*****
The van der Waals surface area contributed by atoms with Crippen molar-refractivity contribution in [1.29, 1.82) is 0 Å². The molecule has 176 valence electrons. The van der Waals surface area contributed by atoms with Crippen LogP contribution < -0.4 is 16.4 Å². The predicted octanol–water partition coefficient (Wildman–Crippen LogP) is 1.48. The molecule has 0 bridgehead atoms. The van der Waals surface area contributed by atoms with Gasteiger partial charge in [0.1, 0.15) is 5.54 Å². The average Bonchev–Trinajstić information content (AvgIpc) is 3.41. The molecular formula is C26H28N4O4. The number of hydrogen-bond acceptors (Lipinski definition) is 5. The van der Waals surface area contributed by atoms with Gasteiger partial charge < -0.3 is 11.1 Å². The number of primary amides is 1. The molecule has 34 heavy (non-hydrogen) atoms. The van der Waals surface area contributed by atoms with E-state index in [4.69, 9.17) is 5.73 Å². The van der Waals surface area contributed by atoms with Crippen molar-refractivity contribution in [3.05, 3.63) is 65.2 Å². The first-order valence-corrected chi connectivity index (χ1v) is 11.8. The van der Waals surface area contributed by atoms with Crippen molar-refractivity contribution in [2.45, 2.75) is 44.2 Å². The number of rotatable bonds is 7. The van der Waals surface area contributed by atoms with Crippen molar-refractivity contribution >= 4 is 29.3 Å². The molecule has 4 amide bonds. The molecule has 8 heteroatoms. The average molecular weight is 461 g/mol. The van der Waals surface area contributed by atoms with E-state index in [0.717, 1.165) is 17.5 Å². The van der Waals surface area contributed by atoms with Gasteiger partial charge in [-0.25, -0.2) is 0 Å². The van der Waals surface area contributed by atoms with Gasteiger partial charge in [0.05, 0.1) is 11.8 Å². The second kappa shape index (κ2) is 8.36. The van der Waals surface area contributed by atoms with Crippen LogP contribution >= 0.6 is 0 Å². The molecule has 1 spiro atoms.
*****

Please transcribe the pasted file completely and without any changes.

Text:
The van der Waals surface area contributed by atoms with Crippen molar-refractivity contribution in [1.29, 1.82) is 0 Å². The molecule has 176 valence electrons. The van der Waals surface area contributed by atoms with Crippen LogP contribution < -0.4 is 16.4 Å². The predicted octanol–water partition coefficient (Wildman–Crippen LogP) is 1.48. The molecule has 0 bridgehead atoms. The van der Waals surface area contributed by atoms with Gasteiger partial charge in [0.1, 0.15) is 5.54 Å². The average Bonchev–Trinajstić information content (AvgIpc) is 3.41. The molecular formula is C26H28N4O4. The number of hydrogen-bond acceptors (Lipinski definition) is 5. The van der Waals surface area contributed by atoms with Gasteiger partial charge < -0.3 is 11.1 Å². The number of primary amides is 1. The molecule has 34 heavy (non-hydrogen) atoms. The van der Waals surface area contributed by atoms with E-state index in [4.69, 9.17) is 5.73 Å². The van der Waals surface area contributed by atoms with Crippen molar-refractivity contribution in [3.05, 3.63) is 65.2 Å². The first-order valence-corrected chi connectivity index (χ1v) is 11.8. The van der Waals surface area contributed by atoms with Crippen molar-refractivity contribution in [2.45, 2.75) is 44.2 Å². The number of rotatable bonds is 7. The van der Waals surface area contributed by atoms with Crippen molar-refractivity contribution >= 4 is 29.3 Å². The molecule has 4 amide bonds. The molecule has 8 heteroatoms. The average molecular weight is 461 g/mol. The van der Waals surface area contributed by atoms with E-state index in [0.717, 1.165) is 17.5 Å². The van der Waals surface area contributed by atoms with Gasteiger partial charge in [-0.25, -0.2) is 0 Å². The van der Waals surface area contributed by atoms with Gasteiger partial charge in [0.05, 0.1) is 11.8 Å². The second kappa shape index (κ2) is 8.36. The van der Waals surface area contributed by atoms with Crippen LogP contribution >= 0.6 is 0 Å². The molecule has 1 spiro atoms.